Liberty Lawyer agency

Attorney-Client Privilege

Communications between an attorney and their clients are privileged, most of the time. Know your rights.

Most people know that when they speak to an attorney, there is a privilege that attaches to anything said to their attorney. That means that the client can tell their attorney almost anything and the attorney may not divulge it to anyone without the privilege being waived by the client. If the client does not want whatever he/she said to their attorney repeated, all they need do is refuse to waive their privilege and the attorney is not able to repeat it to anyone.

However, to bring any communication within the rule of law, the statement must be made within the context of "professional employment" or it is not considered privileged. For instance, if an attorney and his 3 friends are playing golf and one of them confesses to committing a crime while they're golfing, that is not a privileged communication and it could be repeated without recourse by the attorney. In fact, the attorney could be forced to disclose it under the appropriate circumstances, like being Subpoenaed before a Grand Jury.

For an attorney/client privilege to exist, the client must have consulted with the attorney seeking legal advice -whether or not a fee has been paid, although the payment of a fee is good proof of a professional relationship between the parties. The privilege also extends to the attorney's employees, who may not discuss or disclose any privileged information they may come upon during the term of the attorney's employment with that client. However, it’s important to know that the professional employment must be in relation to the privileged information communicated to the attorney or his/her employees.

One thing to remember is that once an attorney refuses to take the client on as a client, or finishes his/her employment efforts for that client, then anything else that's communicated by the client is no longer privileged and it may be disclosed by the attorney or his/her employees.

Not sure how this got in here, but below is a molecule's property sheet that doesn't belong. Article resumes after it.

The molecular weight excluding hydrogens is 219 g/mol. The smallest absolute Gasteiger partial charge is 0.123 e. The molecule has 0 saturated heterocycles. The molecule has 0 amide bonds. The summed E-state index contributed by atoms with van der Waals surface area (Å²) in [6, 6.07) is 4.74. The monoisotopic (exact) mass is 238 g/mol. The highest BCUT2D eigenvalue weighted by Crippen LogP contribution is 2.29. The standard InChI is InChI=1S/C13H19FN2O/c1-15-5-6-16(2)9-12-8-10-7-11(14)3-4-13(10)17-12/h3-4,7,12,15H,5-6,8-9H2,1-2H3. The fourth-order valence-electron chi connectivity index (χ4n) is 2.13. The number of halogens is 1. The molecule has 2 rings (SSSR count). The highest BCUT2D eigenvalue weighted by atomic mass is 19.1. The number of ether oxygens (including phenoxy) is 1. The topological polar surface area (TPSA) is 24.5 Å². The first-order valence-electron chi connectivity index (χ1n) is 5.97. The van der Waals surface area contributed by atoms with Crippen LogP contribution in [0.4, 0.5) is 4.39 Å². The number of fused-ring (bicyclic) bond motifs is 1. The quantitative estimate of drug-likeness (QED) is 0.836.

Another interesting thing to remember is if the communication is not made in furtherance of the particular reason the attorney was being employed to do, then that communication is no longer privileged either. If the person who has been told a secret has presented himself as an attorney and is actually no longer an attorney, then the privilege does not exist. If the client has been informed that the attorney is no longer available to be his/her attorney and the client refuses to accept such an answer and instead informs the attorney of the facts of the case and the attorney is now a Judge or a DA, that is no longer a privileged communication and it may be disclosed under Subpoena.

Any communication that a client views as privileged must be apparent that it is confidential and told to the attorney in confidence. That conclusion would be negated by the fact that the client told the attorney said information in the company of another party who was not an employee or another attorney. In such a situation, it clearly shows that the client really did not expect the communication to be confidential because he/she told it to the attorney at the same time as he/she told a non-attorney.

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